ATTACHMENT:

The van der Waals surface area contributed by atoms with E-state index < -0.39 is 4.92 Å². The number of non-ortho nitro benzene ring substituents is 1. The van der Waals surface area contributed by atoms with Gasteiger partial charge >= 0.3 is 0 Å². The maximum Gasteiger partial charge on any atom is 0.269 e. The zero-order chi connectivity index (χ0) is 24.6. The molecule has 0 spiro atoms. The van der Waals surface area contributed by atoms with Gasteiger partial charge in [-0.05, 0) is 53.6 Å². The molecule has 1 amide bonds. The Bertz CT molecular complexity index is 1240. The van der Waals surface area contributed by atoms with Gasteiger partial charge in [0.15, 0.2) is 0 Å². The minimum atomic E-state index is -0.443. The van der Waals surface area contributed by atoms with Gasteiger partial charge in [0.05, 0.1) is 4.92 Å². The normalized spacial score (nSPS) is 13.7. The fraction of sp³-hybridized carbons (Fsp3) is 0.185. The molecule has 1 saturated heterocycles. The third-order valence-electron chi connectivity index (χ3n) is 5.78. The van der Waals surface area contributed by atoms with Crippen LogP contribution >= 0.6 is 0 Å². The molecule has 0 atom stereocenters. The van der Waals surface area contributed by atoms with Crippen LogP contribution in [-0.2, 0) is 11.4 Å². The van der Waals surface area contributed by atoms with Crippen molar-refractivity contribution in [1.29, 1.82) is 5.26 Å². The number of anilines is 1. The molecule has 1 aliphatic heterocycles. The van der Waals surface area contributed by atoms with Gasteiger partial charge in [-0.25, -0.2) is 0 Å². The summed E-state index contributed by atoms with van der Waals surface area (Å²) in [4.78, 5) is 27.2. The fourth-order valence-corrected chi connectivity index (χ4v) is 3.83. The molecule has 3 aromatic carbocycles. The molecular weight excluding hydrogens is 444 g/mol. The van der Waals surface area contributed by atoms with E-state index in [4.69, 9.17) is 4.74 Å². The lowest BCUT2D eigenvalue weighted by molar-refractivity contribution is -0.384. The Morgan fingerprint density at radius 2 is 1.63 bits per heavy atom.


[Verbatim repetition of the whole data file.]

The van der Waals surface area contributed by atoms with E-state index < -0.39 is 4.92 Å². The number of non-ortho nitro benzene ring substituents is 1. The van der Waals surface area contributed by atoms with Gasteiger partial charge >= 0.3 is 0 Å². The maximum Gasteiger partial charge on any atom is 0.269 e. The zero-order chi connectivity index (χ0) is 24.6. The molecule has 0 spiro atoms. The van der Waals surface area contributed by atoms with Gasteiger partial charge in [-0.05, 0) is 53.6 Å². The molecule has 1 amide bonds. The Bertz CT molecular complexity index is 1240. The van der Waals surface area contributed by atoms with Gasteiger partial charge in [0.15, 0.2) is 0 Å². The minimum atomic E-state index is -0.443. The van der Waals surface area contributed by atoms with Gasteiger partial charge in [0.05, 0.1) is 4.92 Å². The normalized spacial score (nSPS) is 13.7. The fraction of sp³-hybridized carbons (Fsp3) is 0.185. The molecule has 1 saturated heterocycles. The third-order valence-electron chi connectivity index (χ3n) is 5.78. The van der Waals surface area contributed by atoms with Crippen LogP contribution >= 0.6 is 0 Å². The molecule has 0 atom stereocenters. The van der Waals surface area contributed by atoms with Crippen LogP contribution in [-0.2, 0) is 11.4 Å². The van der Waals surface area contributed by atoms with Crippen molar-refractivity contribution in [1.29, 1.82) is 5.26 Å². The number of anilines is 1. The molecule has 1 aliphatic heterocycles. The van der Waals surface area contributed by atoms with Gasteiger partial charge in [-0.25, -0.2) is 0 Å². The summed E-state index contributed by atoms with van der Waals surface area (Å²) in [4.78, 5) is 27.2. The fourth-order valence-corrected chi connectivity index (χ4v) is 3.83. The molecule has 3 aromatic carbocycles. The molecular weight excluding hydrogens is 444 g/mol. The van der Waals surface area contributed by atoms with E-state index in [4.69, 9.17) is 4.74 Å². The lowest BCUT2D eigenvalue weighted by molar-refractivity contribution is -0.384. The Morgan fingerprint density at radius 2 is 1.63 bits per heavy atom.